Wednesday, 13 November 2013 00:00

The Whopper survives DOT project near Clyde

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Haywood County residents won’t be down a Burger King when the state Department of Transportation starts its major reconstruction of the Lowe’s interchange.

 

The fast food giant will simply move about 200 yards up Paragon Parkway, into the parking lot where the Tractor Supply, Blue Rooster and Haywood County Department of Social Services are located. The total cost of the project is $700,000, and the new 2,763-square-foot Burger King is expected to open by the middle of next year.

The specific plot of land is owned by RCG Ventures, an Atlanta-based real estate investment firm, not by the county, as some believed.

“It is not a county building. The county has nothing to do with it,” said Commissioner Kevin Ensley at a recent Haywood County Board of Commissioners meeting.

County leaders were happy that Burger King decided to relocate rather than simply shut its doors.

“Thank God, it is saving jobs,” Ensley said.

The Smoky Mountain News could not find out how many people work at that particularly Burger King because local employees are not allowed to talk to media outlets. Carrols Corporations, Burger King’s parent company, did not respond to inquiries by press time.

However, the loss would not have left people without a Burger King. There are two other Burger Kings in the county — one in Canton and another in Waynesville.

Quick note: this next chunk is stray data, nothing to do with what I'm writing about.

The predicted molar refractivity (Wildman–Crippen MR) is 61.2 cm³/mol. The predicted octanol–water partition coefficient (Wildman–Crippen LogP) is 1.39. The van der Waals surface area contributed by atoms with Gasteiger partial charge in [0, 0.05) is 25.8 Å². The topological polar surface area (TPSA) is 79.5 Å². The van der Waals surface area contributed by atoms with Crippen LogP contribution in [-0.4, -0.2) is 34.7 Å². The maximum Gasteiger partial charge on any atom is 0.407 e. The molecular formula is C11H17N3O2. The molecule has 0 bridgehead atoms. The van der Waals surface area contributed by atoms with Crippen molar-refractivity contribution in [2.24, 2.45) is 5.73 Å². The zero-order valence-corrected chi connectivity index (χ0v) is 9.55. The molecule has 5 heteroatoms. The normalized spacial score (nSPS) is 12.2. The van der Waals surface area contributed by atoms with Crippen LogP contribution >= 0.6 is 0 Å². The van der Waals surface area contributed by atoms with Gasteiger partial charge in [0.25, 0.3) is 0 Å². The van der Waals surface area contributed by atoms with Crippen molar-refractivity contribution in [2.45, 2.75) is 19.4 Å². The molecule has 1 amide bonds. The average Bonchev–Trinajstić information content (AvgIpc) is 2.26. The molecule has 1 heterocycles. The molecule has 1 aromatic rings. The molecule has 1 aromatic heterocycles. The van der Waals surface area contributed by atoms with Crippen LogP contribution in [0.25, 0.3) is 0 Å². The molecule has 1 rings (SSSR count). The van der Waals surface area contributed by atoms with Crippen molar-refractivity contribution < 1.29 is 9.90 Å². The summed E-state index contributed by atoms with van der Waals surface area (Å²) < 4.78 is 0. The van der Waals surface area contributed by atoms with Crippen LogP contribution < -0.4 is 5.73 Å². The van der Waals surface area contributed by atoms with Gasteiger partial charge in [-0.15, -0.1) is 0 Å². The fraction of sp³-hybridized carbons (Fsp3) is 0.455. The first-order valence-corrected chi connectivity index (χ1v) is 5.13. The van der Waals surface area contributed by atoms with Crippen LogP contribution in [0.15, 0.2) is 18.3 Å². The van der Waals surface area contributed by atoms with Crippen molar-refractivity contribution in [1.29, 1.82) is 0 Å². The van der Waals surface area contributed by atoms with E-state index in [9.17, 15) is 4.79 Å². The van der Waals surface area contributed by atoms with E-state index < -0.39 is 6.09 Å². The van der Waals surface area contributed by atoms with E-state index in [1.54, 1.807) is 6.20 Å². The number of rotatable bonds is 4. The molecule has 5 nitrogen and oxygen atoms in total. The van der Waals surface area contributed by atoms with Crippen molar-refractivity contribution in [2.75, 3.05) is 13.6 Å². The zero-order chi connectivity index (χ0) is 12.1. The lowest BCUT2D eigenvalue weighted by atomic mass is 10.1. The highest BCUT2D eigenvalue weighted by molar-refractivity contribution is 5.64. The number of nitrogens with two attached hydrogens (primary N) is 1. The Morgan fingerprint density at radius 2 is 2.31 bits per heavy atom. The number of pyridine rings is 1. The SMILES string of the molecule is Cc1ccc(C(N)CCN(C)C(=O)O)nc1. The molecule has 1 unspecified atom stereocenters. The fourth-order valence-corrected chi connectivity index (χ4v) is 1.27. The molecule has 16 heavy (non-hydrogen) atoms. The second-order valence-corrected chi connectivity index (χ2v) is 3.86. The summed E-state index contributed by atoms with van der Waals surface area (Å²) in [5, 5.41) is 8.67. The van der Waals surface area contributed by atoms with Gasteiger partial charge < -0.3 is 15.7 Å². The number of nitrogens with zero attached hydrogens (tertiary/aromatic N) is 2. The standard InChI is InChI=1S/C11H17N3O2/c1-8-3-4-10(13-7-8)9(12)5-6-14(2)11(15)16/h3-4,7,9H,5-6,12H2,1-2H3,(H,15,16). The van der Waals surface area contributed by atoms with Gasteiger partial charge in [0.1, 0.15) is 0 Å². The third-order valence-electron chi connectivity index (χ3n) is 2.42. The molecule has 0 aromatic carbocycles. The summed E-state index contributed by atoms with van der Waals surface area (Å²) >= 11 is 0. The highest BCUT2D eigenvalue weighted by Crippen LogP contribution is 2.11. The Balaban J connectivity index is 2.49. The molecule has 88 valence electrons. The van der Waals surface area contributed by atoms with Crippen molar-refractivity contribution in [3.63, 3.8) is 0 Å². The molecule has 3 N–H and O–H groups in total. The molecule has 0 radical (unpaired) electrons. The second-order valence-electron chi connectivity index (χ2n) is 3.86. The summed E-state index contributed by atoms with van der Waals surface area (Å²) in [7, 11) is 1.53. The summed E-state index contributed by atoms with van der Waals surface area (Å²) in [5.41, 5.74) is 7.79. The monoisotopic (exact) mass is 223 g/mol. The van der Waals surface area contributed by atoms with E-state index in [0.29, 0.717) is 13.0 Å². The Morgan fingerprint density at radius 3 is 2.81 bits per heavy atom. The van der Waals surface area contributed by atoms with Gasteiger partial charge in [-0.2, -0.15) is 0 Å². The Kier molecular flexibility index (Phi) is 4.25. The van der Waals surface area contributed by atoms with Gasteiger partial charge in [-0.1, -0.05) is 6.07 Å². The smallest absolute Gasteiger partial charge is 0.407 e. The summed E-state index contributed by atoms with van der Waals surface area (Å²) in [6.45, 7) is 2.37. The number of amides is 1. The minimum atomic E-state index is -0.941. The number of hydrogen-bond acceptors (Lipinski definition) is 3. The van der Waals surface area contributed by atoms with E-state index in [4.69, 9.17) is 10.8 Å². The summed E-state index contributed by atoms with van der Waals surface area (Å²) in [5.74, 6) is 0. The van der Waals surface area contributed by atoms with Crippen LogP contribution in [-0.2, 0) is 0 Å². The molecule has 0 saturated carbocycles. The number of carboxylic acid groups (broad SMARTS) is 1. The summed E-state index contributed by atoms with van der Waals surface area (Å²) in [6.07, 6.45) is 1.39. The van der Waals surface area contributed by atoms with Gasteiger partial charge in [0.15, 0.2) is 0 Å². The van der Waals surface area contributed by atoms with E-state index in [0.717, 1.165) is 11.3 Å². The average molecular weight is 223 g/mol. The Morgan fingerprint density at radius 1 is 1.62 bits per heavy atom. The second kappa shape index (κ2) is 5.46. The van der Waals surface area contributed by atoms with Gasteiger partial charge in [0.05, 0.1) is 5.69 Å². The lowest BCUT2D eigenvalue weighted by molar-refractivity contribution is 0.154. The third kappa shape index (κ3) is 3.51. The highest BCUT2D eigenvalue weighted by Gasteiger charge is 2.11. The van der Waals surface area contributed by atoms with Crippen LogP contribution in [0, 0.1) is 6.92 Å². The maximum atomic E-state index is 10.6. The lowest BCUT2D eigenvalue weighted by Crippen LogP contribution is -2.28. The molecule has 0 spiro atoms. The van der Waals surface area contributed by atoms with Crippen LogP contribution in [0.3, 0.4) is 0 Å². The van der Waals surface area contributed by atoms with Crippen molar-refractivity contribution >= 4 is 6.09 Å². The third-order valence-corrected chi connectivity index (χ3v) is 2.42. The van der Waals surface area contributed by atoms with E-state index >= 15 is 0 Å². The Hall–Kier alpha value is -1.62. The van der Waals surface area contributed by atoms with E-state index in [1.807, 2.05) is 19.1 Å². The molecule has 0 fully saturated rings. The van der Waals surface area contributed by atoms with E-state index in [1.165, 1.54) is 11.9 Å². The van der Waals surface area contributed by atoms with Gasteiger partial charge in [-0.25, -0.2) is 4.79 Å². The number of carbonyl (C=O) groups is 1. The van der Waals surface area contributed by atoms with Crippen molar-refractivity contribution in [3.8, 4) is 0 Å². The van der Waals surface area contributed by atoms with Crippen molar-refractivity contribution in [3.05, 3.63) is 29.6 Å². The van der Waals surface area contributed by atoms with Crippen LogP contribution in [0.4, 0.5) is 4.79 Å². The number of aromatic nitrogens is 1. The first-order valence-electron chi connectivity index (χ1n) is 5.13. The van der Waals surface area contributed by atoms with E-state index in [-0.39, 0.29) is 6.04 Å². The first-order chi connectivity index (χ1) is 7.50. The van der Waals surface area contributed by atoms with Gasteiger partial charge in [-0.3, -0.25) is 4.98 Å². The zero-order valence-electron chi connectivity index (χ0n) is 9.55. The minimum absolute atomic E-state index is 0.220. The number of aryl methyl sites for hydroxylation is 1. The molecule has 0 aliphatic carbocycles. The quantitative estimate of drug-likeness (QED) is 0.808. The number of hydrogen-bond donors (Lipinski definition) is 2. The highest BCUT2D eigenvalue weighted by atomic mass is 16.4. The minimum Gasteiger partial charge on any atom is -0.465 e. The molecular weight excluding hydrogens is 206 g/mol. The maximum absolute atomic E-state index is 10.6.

The Clyde Burger King was forced to move from its current location, attached to the Shell gas station on Paragon Parkway off Exit 104 on U.S. 73/19. It, along with nine other businesses and five homes, stands in the way of a $24 million N.C. DOT road construction project.

The department has slowly purchased the properties that the homes and businesses sit on so it can reconfigure the interchange. The project includes building a new highway on-ramp heading toward Waynesville, realigning Paragon Parkway with the new on-ramp, moving Access Road and widening part of Crabtree Road.

The changes aim to remedy traffic flow problems in the area, which for years has been deemed by locals as  “malfunction junction.”

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